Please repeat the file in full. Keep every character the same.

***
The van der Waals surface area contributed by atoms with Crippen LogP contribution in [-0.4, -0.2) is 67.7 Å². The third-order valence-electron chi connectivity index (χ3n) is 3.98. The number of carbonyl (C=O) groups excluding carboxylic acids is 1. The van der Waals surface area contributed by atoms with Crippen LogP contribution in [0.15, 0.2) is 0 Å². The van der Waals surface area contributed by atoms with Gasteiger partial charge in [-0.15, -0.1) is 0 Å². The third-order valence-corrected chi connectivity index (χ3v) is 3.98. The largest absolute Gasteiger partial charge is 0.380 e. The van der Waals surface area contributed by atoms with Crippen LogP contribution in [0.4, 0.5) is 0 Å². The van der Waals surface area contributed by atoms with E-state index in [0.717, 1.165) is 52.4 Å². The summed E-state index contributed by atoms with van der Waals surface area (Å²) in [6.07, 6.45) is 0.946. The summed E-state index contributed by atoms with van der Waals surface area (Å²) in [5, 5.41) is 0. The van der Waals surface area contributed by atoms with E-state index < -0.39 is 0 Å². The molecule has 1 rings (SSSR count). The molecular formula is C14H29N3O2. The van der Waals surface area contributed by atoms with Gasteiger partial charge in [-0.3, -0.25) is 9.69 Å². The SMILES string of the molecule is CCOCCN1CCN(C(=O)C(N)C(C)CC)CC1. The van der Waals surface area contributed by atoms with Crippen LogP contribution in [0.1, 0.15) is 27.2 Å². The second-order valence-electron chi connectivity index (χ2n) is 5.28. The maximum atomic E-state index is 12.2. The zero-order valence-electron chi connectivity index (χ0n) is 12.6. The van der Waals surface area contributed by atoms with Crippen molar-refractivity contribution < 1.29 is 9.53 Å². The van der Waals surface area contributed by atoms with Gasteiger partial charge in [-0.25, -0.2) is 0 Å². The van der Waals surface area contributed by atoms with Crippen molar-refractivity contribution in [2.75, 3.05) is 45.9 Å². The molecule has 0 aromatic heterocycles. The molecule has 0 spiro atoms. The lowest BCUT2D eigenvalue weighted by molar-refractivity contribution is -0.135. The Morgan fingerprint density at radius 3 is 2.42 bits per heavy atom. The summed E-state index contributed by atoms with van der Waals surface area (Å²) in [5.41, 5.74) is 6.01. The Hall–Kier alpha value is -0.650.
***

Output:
The van der Waals surface area contributed by atoms with Crippen LogP contribution in [-0.4, -0.2) is 67.7 Å². The third-order valence-electron chi connectivity index (χ3n) is 3.98. The number of carbonyl (C=O) groups excluding carboxylic acids is 1. The van der Waals surface area contributed by atoms with Crippen LogP contribution in [0.15, 0.2) is 0 Å². The van der Waals surface area contributed by atoms with Gasteiger partial charge in [-0.15, -0.1) is 0 Å². The third-order valence-corrected chi connectivity index (χ3v) is 3.98. The largest absolute Gasteiger partial charge is 0.380 e. The van der Waals surface area contributed by atoms with Crippen LogP contribution in [0.4, 0.5) is 0 Å². The van der Waals surface area contributed by atoms with E-state index in [0.717, 1.165) is 52.4 Å². The summed E-state index contributed by atoms with van der Waals surface area (Å²) in [6.07, 6.45) is 0.946. The summed E-state index contributed by atoms with van der Waals surface area (Å²) in [5, 5.41) is 0. The van der Waals surface area contributed by atoms with E-state index < -0.39 is 0 Å². The molecule has 1 rings (SSSR count). The molecular formula is C14H29N3O2. The van der Waals surface area contributed by atoms with Gasteiger partial charge in [-0.3, -0.25) is 9.69 Å². The SMILES string of the molecule is CCOCCN1CCN(C(=O)C(N)C(C)CC)CC1. The van der Waals surface area contributed by atoms with Crippen LogP contribution in [0.1, 0.15) is 27.2 Å². The second-order valence-electron chi connectivity index (χ2n) is 5.28. The maximum atomic E-state index is 12.2. The zero-order valence-electron chi connectivity index (χ0n) is 12.6. The van der Waals surface area contributed by atoms with Crippen molar-refractivity contribution < 1.29 is 9.53 Å². The van der Waals surface area contributed by atoms with Gasteiger partial charge in [-0.25, -0.2) is 0 Å². The van der Waals surface area contributed by atoms with Crippen molar-refractivity contribution in [2.75, 3.05) is 45.9 Å². The molecule has 0 aromatic heterocycles. The molecule has 0 spiro atoms. The lowest BCUT2D eigenvalue weighted by molar-refractivity contribution is -0.135. The Morgan fingerprint density at radius 3 is 2.42 bits per heavy atom. The summed E-state index contributed by atoms with van der Waals surface area (Å²) in [5.41, 5.74) is 6.01. The Hall–Kier alpha value is -0.650.